By Rosie Moore

Along with most people, I watch the Christmas movies that abound at this time of the year. My favorites have always been the same: White Christmas, It’s A Wonderful Life, A Christmas Carol,  Miracle on Thirty-Fourth Street, and many others. And I still love Rudolph, the Red-Nosed Reindeer. However, since the movie Prancer came out, I have to admit that’s one of my very favorites.

Prancer first came out in 1989 with Sam Elliot,  (one of my favorite actors), Cloris Leachman, and a  little girl named, Rebekkah Harrell.  It’s the story of a farm girl who nurses a wounded reindeer she believes is one of Santa’s reindeer. It had fallen from a display that hung across the street. Her aim is to get him well enough to be able to fly on Christmas Eve with the other reindeer. Disillusioned by the girl’s mother’s death, her father doesn’t think he’s  capable of raising a little girl and wants to give her to his sister. Naturally, the little girl doesn’t want to leave her home and her father. He is unaware of the going-ons occurring on the farm between the reindeer and his daughter. Many hilarious scenes are involved here.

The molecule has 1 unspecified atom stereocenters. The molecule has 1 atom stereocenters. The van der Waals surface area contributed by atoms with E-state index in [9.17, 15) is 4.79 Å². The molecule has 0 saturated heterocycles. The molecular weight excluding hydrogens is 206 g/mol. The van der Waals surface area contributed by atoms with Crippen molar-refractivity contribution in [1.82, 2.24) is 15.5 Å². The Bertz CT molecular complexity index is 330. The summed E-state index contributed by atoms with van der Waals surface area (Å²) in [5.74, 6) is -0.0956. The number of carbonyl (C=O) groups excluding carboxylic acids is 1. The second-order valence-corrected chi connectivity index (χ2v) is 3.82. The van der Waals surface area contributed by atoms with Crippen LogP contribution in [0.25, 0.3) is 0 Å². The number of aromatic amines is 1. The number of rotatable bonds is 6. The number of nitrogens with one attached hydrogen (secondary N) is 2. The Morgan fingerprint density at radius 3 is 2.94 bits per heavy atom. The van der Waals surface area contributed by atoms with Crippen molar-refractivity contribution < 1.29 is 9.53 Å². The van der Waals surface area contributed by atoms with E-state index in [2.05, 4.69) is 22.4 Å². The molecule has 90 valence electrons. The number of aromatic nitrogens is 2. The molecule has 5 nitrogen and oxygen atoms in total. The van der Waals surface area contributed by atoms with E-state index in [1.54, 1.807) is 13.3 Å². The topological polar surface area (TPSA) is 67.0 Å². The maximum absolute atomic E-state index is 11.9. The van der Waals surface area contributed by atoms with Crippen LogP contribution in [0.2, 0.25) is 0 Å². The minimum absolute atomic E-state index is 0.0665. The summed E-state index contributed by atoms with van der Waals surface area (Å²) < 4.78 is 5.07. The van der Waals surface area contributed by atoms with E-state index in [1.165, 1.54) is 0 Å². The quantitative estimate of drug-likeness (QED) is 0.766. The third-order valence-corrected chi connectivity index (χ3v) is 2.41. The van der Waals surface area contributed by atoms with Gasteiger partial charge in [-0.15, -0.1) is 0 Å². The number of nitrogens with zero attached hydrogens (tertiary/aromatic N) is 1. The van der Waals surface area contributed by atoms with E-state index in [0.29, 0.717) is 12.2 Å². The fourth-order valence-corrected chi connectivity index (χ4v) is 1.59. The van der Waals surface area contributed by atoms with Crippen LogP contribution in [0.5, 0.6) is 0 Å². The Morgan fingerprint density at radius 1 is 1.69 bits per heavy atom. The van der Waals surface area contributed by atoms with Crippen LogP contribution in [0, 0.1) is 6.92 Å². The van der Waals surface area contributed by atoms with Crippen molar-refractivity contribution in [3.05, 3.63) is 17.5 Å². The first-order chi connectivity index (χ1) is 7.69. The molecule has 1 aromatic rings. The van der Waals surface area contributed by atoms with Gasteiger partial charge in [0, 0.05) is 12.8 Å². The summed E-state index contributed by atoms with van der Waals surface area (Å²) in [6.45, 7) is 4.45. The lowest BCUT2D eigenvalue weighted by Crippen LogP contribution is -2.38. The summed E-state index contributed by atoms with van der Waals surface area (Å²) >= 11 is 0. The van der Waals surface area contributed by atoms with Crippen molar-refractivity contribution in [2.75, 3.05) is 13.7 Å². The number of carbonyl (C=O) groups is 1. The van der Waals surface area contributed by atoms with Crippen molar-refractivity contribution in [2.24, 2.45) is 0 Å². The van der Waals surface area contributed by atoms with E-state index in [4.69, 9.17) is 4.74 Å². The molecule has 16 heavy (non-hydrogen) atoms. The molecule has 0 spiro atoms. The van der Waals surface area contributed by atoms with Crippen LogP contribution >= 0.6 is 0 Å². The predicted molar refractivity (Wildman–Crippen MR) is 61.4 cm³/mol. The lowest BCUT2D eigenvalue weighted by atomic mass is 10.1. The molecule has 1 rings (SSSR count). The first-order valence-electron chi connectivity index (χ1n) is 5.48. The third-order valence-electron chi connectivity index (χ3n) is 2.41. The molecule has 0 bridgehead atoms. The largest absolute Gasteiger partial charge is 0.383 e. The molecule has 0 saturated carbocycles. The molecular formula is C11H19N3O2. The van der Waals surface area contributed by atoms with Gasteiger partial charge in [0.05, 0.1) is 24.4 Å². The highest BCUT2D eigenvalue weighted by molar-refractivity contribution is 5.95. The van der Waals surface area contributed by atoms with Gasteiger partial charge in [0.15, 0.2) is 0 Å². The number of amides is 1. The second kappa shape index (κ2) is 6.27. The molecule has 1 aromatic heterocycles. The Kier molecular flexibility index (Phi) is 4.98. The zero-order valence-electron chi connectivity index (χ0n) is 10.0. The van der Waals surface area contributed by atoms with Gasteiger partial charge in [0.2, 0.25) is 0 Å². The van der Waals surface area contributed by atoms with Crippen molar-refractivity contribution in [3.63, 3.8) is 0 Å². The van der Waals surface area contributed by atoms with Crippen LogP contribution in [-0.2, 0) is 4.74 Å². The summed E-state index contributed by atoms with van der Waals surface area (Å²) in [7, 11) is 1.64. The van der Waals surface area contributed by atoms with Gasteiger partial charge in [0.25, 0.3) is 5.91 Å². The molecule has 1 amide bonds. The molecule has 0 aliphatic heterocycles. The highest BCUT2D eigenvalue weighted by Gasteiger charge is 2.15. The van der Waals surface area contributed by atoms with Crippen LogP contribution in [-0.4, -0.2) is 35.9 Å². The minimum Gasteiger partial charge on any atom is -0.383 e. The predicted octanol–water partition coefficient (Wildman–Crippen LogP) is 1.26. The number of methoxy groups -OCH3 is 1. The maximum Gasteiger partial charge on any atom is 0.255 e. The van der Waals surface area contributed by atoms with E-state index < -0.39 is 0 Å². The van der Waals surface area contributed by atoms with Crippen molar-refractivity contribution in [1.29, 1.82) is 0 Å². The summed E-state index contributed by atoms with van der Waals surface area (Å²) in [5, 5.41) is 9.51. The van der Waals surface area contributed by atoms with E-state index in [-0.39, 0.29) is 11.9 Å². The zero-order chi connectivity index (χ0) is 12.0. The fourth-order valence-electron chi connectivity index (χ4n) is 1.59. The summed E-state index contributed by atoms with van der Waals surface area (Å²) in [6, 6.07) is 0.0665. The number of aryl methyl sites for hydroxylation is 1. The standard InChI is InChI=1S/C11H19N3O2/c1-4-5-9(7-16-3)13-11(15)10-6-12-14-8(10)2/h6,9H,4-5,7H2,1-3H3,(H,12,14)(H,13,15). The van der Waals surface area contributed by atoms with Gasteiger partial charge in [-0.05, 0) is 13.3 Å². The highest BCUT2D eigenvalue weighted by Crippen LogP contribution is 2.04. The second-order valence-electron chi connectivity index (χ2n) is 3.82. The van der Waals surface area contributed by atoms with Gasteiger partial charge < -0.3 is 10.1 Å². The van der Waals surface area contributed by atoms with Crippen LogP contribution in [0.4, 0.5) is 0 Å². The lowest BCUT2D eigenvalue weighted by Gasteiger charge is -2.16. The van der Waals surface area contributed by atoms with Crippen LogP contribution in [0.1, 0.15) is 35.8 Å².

This is  a movie with a love story between two people who love each other and between a girl and an animal whom she learns to love. Of course, all ends well and Prancer does learn to fly through the air due to the ministrations of his little nursemaid. The father reads to his daughter near the end of the movie:

“You tear apart a baby’s rattle, and you see what makes the noise inside. But there is a veil covering the unseen world, which not the strongest man can push aside. Only faith, poetry, love, and romance can push aside that curtain and view the beauty and glory beyond. Is it all real? In all this world, there is nothing else real in the body. Santa Claus, thank God he lives and lives forever, a thousand years from now, ten times ten thousand years from now, and he will continue to make glad the hearts of childhood.”

It is sad when one becomes an adult to lose the innocence they had when a child. To see things in a  different light as they really are and to lose the dreams we had when younger. This movie makes it clear to us that you’re never too old to dream.

Thought for the day: Merry Christmas to all and to all a good night!

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